A stronghold being forced upon New Jersey towns by the Council on Affordable Housing is going to courts across the state ordering additional units be built, but the problem for many towns is they're being mandated to build more units even after they've met the obligation. Shore Assemblyman Sean Kean is proposing a bill to make swift changes.

Sean Kean (Facebook)

Kean's (30th-District) bill being proposed seeks to revive Regional Contribution Agreements (RCA'S) which allowed towns to fill their COAH obligations by giving money to other towns to build affordable housing units in their town.

Essentially a town with the money to pay for units mandated by the court would be able to meet their obligation by working with other towns who were under the amount obligated to them by offering space to them and a check to build units there.

For example, if 'town A' was obligated 10 housing units and they didn't have the room or other reasons to build they could write a check and give money to build affordable housing units to 'town B' to build.

"Towns would be able to rehab existing units and build new units, and the town sending the money would get credit for the unit," said Kean.

He adds towns must foot a bill of approximately tens of thousands of dollars per-unit which means it's a major mandated expense forced on towns by the courts.

The RCA bill was amended which nullified those payment options as of 2008.

Mandated by order of the Mount Laurel Doctrine towns must have a certain amount of affordable housing units which means a big pay-day for developers who are tasked with building those units.

"People and developers are coming and suing the towns and saying, 'we're going to build hundreds of units, then go back to wherever we came from'," said Kean.

He feels the bill being proposed would help municipalities soften their property tax burden.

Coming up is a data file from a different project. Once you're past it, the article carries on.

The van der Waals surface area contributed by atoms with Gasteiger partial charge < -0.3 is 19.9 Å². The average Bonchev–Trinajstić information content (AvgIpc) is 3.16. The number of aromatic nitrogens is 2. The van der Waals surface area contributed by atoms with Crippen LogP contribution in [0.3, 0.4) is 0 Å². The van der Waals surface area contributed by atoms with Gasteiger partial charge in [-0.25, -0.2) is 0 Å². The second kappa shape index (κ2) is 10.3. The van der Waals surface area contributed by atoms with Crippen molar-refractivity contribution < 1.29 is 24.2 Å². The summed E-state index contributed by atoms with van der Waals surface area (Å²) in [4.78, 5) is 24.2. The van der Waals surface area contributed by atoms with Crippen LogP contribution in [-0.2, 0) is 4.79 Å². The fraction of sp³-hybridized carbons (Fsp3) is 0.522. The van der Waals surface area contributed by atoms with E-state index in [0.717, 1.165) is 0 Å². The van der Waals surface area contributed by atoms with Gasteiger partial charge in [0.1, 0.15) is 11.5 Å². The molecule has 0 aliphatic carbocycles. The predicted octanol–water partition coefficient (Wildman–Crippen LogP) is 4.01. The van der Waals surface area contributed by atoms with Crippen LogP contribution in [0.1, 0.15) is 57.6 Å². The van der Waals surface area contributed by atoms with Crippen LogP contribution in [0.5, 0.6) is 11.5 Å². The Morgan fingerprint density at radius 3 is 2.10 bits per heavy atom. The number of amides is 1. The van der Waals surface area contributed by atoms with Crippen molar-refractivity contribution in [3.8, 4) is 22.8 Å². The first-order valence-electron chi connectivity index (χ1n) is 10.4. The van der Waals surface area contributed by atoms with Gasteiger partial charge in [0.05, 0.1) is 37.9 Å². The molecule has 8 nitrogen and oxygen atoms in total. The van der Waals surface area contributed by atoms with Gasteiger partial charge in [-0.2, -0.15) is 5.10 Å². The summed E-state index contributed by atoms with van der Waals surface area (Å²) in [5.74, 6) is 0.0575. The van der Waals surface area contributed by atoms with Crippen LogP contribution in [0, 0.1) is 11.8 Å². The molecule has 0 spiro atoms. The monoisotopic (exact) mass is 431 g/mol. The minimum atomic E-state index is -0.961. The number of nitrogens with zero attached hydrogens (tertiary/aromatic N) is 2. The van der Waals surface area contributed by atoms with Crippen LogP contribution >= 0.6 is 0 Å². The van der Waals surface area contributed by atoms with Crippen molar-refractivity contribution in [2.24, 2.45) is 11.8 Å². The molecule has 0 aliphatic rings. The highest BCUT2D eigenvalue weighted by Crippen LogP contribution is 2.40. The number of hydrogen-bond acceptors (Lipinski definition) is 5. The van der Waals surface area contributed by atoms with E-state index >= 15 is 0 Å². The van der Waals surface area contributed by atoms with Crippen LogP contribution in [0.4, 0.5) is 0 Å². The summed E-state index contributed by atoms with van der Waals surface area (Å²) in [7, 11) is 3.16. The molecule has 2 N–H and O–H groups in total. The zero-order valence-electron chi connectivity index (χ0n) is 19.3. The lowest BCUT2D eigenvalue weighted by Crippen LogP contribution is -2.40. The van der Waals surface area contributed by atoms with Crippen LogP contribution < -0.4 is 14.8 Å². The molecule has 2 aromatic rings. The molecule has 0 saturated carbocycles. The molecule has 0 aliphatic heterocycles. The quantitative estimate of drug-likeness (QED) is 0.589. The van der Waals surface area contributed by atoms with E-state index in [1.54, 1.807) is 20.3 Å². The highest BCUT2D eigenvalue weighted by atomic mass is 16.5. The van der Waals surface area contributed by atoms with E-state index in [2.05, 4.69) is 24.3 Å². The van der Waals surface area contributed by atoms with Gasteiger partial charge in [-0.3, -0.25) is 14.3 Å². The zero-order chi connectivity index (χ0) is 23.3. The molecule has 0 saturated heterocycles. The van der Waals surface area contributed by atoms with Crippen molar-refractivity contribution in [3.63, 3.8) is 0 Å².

Bringing back RCA's for the first time since 2008 is a real necessity Kean says because it would provide aid for municipalities involved in arduous court battles in New Jersey over COAH obligations stemming from the Mount Laurel Doctrine.

This resulted in overcrowding in some towns who had to acquiesce to the courts.

"Some decisions are resulting in settlements because the towns are afraid of going through and having trials because they see the attitude of the court," said Kean. "In several cases towns will say 'okay we'll build 500 units because if we don't settle, we're going to have to build 750 units'."

Kean adds some towns who have complied with obligations like Howell and Wall Township's are still being mandated to construct additional units.

Berkeley Township won their battle in court over this matter in 2016 where no settlement was needed as they proved they already had additional units in place and provide funding to upgrade existing units.

Kean says that times have changed since the bill was amended back in 2008 so RCA's need to come alive once again.

"The New Jersey Supreme Court is directing municipalities to build hundreds of units of affordable housing," said Kean. "In many cases they're going to the courts directive. It will change the fabric of many communities by creating suburban sprawl."

However, the bill Kean is proposing is one he says wouldn't eliminate a towns obligation to build new units just help towns work together and find a loop hole in the Mount Laurel decision.

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